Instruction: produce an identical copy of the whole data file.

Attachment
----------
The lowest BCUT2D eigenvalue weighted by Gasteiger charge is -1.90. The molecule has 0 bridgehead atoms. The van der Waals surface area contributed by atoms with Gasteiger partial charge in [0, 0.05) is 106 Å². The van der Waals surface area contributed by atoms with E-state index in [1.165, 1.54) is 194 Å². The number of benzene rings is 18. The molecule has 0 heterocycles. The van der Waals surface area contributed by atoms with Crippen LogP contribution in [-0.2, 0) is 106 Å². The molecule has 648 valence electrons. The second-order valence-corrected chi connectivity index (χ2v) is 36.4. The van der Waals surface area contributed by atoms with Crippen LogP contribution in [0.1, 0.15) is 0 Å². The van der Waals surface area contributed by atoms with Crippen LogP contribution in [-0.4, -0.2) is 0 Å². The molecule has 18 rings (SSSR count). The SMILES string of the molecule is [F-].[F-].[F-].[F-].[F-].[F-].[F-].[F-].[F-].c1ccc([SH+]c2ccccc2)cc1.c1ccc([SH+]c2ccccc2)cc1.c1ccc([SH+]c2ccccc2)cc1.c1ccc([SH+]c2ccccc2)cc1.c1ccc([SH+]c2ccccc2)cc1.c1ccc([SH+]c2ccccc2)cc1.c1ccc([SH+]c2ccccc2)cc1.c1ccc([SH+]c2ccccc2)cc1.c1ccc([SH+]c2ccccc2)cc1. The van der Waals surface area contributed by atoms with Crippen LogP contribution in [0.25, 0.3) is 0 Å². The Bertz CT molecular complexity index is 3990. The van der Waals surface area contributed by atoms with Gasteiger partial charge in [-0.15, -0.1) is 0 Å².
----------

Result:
The lowest BCUT2D eigenvalue weighted by Gasteiger charge is -1.90. The molecule has 0 bridgehead atoms. The van der Waals surface area contributed by atoms with Gasteiger partial charge in [0, 0.05) is 106 Å². The van der Waals surface area contributed by atoms with E-state index in [1.165, 1.54) is 194 Å². The number of benzene rings is 18. The molecule has 0 heterocycles. The van der Waals surface area contributed by atoms with Crippen LogP contribution in [-0.2, 0) is 106 Å². The molecule has 648 valence electrons. The second-order valence-corrected chi connectivity index (χ2v) is 36.4. The van der Waals surface area contributed by atoms with Crippen LogP contribution in [0.1, 0.15) is 0 Å². The van der Waals surface area contributed by atoms with Crippen LogP contribution in [-0.4, -0.2) is 0 Å². The molecule has 18 rings (SSSR count). The SMILES string of the molecule is [F-].[F-].[F-].[F-].[F-].[F-].[F-].[F-].[F-].c1ccc([SH+]c2ccccc2)cc1.c1ccc([SH+]c2ccccc2)cc1.c1ccc([SH+]c2ccccc2)cc1.c1ccc([SH+]c2ccccc2)cc1.c1ccc([SH+]c2ccccc2)cc1.c1ccc([SH+]c2ccccc2)cc1.c1ccc([SH+]c2ccccc2)cc1.c1ccc([SH+]c2ccccc2)cc1.c1ccc([SH+]c2ccccc2)cc1. The van der Waals surface area contributed by atoms with Crippen LogP contribution in [0.25, 0.3) is 0 Å². The Bertz CT molecular complexity index is 3990. The van der Waals surface area contributed by atoms with Gasteiger partial charge in [-0.15, -0.1) is 0 Å².